Neilly Series

 

 

 

 

 

 

 

 

About Andrew H. and Janet Dayton Neilly 

 

In a wonderful millennium gift, Life Trustee Andrew H. Neilly and his wife, Janet, established a named, endowed library position at the University of Rochester with a $1 million gift. The Andrew H. and Janet Dayton Neilly Dean of River Campus Libraries Endowment is used by the dean to support library programs designed to contribute to the intellectual life of the University and to enhance the libraries' collections related to academic initiatives. With this purpose, the Neilly Series was established in 2001.

The libraries have been the focus of Andy Neilly's interest at the University for many years. During the University's Campaign for the '90s, Andy and his co-chair and good friend, Jack Keil, raised several million dollars in support of the libraries. 

A graduate of the Class of 1947, Andy had a distinguished career in the field of publishing, serving as president, CEO, and vice chairman of the board of John Wiley & Sons in New York City before his retirement in 1995. Both he and Janet grew up in Rochester. Janet attended William Smith College and Northwestern University. She is a founder of Connecticut Hospice.

Andy has noted on many occasions, "The library is the key to the University. It is the center for everything else that happens here."

 

 

2018-2019

 

 
Aubrey Anable

Date: Thursday, April 18, 2019
Time: 6:00p.m.
Location: Hawkins-Carlson Room, Rush Rhees Library

Aubrey Anable applies affect theory to game studies, arguing that video games let us “rehearse” feelings, states, and emotions that give new tones and textures to our everyday lives and interactions with digital devices. Rather than seeing video games as an escape from reality, Anable demonstrates how they have been intimately tied to our emotional landscape since digital computers emerged.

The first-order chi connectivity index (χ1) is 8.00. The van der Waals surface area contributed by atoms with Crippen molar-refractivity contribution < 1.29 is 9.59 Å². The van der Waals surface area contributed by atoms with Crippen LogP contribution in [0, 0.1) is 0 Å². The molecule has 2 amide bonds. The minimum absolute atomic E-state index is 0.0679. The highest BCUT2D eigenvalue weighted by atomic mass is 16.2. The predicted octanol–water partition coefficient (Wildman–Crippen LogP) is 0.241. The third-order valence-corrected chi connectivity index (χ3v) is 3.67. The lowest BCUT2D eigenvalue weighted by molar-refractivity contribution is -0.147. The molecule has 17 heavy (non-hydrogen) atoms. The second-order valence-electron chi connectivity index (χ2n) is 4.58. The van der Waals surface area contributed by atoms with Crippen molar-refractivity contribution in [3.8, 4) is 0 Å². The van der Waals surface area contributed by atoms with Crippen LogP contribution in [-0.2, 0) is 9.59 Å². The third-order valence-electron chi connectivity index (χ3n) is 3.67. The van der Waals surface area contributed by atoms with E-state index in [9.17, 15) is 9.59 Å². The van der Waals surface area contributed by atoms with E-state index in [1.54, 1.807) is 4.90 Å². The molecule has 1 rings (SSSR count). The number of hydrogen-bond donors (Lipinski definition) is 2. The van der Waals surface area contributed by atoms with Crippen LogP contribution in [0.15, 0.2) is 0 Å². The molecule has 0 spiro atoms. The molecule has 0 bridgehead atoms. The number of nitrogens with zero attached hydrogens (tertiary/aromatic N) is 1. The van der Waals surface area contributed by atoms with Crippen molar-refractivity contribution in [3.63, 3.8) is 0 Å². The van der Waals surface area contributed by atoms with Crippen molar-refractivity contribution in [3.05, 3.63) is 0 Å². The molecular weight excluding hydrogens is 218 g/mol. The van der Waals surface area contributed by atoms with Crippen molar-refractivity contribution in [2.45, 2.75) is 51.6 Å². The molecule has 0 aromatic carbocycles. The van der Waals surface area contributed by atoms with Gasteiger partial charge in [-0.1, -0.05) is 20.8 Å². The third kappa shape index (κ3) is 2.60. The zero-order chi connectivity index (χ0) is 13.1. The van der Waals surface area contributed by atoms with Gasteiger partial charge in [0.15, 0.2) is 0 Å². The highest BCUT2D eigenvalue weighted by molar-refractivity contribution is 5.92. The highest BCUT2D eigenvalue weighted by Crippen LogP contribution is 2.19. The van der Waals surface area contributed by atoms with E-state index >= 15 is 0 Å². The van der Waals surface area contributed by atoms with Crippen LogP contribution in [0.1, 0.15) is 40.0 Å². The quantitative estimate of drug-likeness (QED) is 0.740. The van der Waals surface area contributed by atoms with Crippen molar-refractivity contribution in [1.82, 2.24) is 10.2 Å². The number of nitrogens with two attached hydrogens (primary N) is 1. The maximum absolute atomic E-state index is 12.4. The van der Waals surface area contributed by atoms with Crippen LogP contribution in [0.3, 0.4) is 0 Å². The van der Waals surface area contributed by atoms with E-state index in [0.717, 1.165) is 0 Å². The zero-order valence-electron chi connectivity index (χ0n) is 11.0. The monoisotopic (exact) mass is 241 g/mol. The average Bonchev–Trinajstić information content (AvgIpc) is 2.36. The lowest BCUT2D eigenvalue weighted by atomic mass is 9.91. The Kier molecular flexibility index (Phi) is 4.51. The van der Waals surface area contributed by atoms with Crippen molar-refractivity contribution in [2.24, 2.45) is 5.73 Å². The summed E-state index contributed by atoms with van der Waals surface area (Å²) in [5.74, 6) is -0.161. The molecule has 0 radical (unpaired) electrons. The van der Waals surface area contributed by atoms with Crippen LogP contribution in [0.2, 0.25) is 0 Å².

The lecture is free and open to the public. Reserved parking is available in the Library Lot. For more information, call 585-275-4461.

Sponsored by Andrew H. and Janet Dayton Neilly Endowments and the River Campus Libraries.

 

 

Jeffrey Allen Tucker

Date: Wednesday, February 6, 2019
Time: 5:30p.m.
Location: Hawkins-Carlson Room, Rush Rhees Library

 

One of the most prolific African American authors of his time, John A. Williams (1925–2015) made his mark as a journalist, educator, and writer. Conversations with John A. Williams collects twenty-three interviews with the three-time winner of the American Book Award, beginning with a discussion in 1969 of his early works and ending with a previously unpublished interview from 2005. Gathered from print periodicals as well as radio and television programs, these interviews address a range of topics, including anti-black violence, Williams’s WWII naval service, race and publishing, Martin Luther King Jr., growing up in Syracuse, traveling in Africa and Europe, and his reputation as an angry black writer.

Associate Professor in the Department of English Jeffrey Allen Tucker will discuss the process of editing this volume, which included conducting face-to-face interviews with the author and archival research in the River Campus Libraries’ Department of Rare Books Special Collections and Preservation.